3. Clapham K, O’Dea K, Chenhall R (2007) Interventions and sustainable programs. In: Carson B, Dunbar T, Chenhall RD, Bailie R, eds. Social determinants of Indigenous health. Crows Nest, NSW: Allen and Unwin: 271-295
  4. World Health Organization (2015) International Statistical Classification of Diseases. Retrieved 2015 from http://apps.who.int/classifications/icd10/browse/2015/en#/XIX/
  5. Australian Bureau of Statistics (2014) Australian Aboriginal and Torres Strait Islander health survey: first results, Australia, 2012-13: Table 6 [data cube]. Retrieved 26 March 2014 from
  6. Australian Bureau of Statistics (2013) Australian Aboriginal and Torres Strait Islander health survey: first results, Australia, 2012-13: Table 5 [data cube]. Retrieved 27 November 2013 from http://www.abs.gov.au/AUSSTATS/subscriber.nsf/log?openagent&table%205%20long-term%20conditions%20by%20sex%20by%20indigenous%20status,%202012-13%20-%20australia.xls&4727.0.55.001&Data%20Cubes&5C97CE7DA7059C06CA257C2F00145D5A&0&2012-13&27.11.2013&Latest
  7. Australian Bureau of Statistics (2009) National Aboriginal and Torres Strait Islander social survey, 2008. Retrieved 11 April 2011 from http://www.abs.gov.au/ausstats/abs@.nsf/mf/4714.0?OpenDocument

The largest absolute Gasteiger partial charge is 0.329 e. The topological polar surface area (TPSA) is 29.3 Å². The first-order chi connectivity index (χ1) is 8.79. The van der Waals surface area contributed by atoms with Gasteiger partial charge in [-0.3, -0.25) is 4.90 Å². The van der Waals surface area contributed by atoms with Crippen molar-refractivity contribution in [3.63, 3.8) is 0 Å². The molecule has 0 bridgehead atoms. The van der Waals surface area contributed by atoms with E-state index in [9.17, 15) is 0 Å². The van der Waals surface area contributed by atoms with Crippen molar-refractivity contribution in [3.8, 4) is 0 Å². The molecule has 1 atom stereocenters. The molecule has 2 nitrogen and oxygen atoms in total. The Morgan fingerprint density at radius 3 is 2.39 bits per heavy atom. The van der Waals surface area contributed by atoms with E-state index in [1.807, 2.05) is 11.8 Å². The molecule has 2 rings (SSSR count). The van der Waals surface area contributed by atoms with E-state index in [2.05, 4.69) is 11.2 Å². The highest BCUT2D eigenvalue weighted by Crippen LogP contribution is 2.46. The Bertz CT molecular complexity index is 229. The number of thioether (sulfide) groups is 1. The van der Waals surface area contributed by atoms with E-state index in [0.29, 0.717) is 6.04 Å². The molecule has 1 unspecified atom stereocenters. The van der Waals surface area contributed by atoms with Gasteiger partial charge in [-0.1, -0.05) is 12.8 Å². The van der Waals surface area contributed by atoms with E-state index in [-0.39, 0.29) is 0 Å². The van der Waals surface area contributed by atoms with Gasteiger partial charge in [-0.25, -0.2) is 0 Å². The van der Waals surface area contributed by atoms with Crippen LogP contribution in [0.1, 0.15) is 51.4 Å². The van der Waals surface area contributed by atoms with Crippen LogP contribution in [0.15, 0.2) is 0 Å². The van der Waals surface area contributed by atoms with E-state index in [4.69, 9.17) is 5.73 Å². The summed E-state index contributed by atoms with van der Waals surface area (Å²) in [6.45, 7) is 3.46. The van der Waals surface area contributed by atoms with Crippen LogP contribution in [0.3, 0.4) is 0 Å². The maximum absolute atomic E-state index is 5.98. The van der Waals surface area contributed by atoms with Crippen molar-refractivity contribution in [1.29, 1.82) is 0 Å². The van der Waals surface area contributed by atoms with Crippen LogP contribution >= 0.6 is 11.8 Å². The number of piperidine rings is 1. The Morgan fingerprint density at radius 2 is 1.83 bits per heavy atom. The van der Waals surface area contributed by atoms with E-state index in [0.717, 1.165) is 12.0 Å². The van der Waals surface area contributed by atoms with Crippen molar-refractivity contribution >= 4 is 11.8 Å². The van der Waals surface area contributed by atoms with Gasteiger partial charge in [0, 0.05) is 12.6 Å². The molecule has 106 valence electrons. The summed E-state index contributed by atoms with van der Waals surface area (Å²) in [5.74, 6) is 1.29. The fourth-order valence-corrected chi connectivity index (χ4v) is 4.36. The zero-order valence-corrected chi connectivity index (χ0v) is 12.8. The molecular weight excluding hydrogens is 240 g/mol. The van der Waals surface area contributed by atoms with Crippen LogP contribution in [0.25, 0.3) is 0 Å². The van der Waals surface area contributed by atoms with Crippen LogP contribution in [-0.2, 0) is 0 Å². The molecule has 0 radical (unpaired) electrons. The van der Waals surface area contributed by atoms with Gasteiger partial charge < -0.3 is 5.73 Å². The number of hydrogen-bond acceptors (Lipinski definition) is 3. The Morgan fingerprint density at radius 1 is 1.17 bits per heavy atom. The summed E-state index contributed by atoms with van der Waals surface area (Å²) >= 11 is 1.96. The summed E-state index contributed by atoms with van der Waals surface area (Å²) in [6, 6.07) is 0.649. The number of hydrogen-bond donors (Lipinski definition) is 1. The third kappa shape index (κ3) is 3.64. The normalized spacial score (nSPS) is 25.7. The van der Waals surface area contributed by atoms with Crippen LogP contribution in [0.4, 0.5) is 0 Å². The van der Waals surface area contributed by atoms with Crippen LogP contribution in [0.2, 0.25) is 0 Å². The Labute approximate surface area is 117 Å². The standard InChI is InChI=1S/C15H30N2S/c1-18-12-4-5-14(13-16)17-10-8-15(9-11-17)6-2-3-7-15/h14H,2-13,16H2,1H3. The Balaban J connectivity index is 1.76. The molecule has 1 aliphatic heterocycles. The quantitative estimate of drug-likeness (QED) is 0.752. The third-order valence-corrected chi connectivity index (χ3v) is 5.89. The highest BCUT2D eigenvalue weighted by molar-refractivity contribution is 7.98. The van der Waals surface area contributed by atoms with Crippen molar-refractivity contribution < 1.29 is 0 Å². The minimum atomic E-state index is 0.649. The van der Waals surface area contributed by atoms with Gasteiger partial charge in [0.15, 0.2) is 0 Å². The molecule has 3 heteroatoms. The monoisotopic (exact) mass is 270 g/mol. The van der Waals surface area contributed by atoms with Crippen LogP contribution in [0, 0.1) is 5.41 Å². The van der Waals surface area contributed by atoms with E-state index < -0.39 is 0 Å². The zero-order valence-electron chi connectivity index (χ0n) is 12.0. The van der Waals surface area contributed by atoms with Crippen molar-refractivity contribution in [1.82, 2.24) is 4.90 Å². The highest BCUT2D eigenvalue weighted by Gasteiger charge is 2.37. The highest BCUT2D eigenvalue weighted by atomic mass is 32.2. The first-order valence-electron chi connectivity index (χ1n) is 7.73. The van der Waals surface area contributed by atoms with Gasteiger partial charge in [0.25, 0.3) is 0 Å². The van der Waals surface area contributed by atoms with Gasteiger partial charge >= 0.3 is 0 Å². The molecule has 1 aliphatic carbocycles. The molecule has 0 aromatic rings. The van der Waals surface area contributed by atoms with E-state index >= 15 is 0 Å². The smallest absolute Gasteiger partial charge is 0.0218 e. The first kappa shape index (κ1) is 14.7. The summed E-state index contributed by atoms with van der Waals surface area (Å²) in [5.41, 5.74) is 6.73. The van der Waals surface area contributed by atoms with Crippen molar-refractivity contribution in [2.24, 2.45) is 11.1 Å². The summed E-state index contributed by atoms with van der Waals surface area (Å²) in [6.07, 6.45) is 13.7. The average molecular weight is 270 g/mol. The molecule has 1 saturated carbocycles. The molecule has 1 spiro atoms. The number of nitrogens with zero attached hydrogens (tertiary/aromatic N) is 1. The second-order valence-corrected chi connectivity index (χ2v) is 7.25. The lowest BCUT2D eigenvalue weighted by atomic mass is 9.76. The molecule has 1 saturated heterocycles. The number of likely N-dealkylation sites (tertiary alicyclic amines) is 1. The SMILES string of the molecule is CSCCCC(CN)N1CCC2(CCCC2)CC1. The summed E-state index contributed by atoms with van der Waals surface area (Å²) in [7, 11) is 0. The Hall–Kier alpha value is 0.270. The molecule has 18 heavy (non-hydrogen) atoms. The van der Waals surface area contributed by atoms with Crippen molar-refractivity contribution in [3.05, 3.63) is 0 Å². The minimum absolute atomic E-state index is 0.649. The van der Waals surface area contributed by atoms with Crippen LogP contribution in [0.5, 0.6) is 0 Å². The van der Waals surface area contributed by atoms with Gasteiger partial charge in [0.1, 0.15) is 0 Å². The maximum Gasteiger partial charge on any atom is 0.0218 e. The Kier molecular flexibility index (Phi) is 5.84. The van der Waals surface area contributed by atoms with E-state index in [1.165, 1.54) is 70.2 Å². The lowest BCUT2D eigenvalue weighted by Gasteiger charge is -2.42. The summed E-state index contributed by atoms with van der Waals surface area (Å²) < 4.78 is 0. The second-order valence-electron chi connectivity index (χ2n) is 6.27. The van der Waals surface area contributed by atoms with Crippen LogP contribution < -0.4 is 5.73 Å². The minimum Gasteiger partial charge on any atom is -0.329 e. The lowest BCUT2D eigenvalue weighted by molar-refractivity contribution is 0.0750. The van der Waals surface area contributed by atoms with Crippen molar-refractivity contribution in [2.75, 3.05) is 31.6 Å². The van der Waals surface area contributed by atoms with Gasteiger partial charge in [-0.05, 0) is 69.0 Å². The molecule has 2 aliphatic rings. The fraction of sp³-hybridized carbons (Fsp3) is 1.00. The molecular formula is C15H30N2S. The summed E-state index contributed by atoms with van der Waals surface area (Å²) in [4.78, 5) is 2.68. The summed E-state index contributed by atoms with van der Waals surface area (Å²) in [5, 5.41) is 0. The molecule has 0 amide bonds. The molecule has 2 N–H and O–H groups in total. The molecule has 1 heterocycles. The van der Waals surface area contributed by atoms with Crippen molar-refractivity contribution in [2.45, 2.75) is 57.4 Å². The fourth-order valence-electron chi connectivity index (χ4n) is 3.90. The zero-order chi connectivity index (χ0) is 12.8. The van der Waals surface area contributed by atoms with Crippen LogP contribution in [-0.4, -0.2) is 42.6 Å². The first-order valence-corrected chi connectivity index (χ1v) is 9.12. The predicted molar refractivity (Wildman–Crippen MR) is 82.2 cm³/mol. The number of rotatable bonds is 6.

8. Australian Bureau of Statistics (2009) National Aboriginal and Torres Strait Islander social survey, 2008: law and justice [data cube]. Retrieved 30 October 2009 from http://www.abs.gov.au/AUSSTATS/SUBSCRIBER.NSF/log?openagent&law%20and%20justice%20-tables%201-11.xlsx&4714.0&Data%20Cubes&26DE78465527D0A2CA2577FA0011C50E&0&2008&16.12.2010&Latest
  9. Australian Institute of Health and Welfare (2013) Aboriginal and Torres Strait Islander health performance framework 2012: detailed analyses. Canberra: Australian Institute of Health and Welfare
  10. Australian Institute of Health and Welfare (2014) Australian hospital statistics 2012-13. Canberra: Australian Institute of Health and Welfare
  11. Steering Committee for the Review of Government Service Provision (2014) Overcoming Indigenous disadvantage: key indicators 2014. Canberra: Productivity Commission
  12. Australian Bureau of Statistics (2014) Causes of death, Australia, 2012. Canberra: Australian Bureau of Statistics
  13. Moller J (1996) Understanding national injury data regarding Aboriginal and Torres Strait Islander peoples. Australian Injury Prevention Bulletin; 14(December): 1-8

Endnotes

  1. This system is followed in this section, but it has its limitations (for more details, see [13]).
 

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    Last updated: 11 May 2015